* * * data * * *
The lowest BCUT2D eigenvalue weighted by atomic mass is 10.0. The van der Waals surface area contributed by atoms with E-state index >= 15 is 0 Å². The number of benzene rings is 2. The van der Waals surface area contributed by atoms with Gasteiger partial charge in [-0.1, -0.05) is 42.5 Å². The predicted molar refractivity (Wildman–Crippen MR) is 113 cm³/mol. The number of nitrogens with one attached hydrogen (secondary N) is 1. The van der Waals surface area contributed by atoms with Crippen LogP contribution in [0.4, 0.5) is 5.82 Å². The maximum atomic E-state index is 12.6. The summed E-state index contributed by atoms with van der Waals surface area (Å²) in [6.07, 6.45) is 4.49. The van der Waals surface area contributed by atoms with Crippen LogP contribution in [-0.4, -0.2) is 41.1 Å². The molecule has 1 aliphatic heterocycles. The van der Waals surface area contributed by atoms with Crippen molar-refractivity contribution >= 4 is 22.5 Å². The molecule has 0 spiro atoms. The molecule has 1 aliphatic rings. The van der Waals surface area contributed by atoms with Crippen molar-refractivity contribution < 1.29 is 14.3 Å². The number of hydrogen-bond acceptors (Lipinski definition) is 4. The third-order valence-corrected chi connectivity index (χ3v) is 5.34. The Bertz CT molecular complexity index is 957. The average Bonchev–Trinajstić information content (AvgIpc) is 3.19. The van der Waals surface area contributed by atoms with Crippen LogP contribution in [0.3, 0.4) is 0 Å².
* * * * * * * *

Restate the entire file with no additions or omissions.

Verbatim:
The lowest BCUT2D eigenvalue weighted by atomic mass is 10.0. The van der Waals surface area contributed by atoms with E-state index >= 15 is 0 Å². The number of benzene rings is 2. The van der Waals surface area contributed by atoms with Gasteiger partial charge in [-0.1, -0.05) is 42.5 Å². The predicted molar refractivity (Wildman–Crippen MR) is 113 cm³/mol. The number of nitrogens with one attached hydrogen (secondary N) is 1. The van der Waals surface area contributed by atoms with Crippen LogP contribution in [0.4, 0.5) is 5.82 Å². The maximum atomic E-state index is 12.6. The summed E-state index contributed by atoms with van der Waals surface area (Å²) in [6.07, 6.45) is 4.49. The van der Waals surface area contributed by atoms with Crippen LogP contribution in [-0.4, -0.2) is 41.1 Å². The molecule has 1 aliphatic heterocycles. The van der Waals surface area contributed by atoms with Crippen molar-refractivity contribution >= 4 is 22.5 Å². The molecule has 0 spiro atoms. The molecule has 1 aliphatic rings. The van der Waals surface area contributed by atoms with Crippen molar-refractivity contribution < 1.29 is 14.3 Å². The number of hydrogen-bond acceptors (Lipinski definition) is 4. The third-order valence-corrected chi connectivity index (χ3v) is 5.34. The Bertz CT molecular complexity index is 957. The average Bonchev–Trinajstić information content (AvgIpc) is 3.19. The van der Waals surface area contributed by atoms with Crippen LogP contribution in [0.3, 0.4) is 0 Å².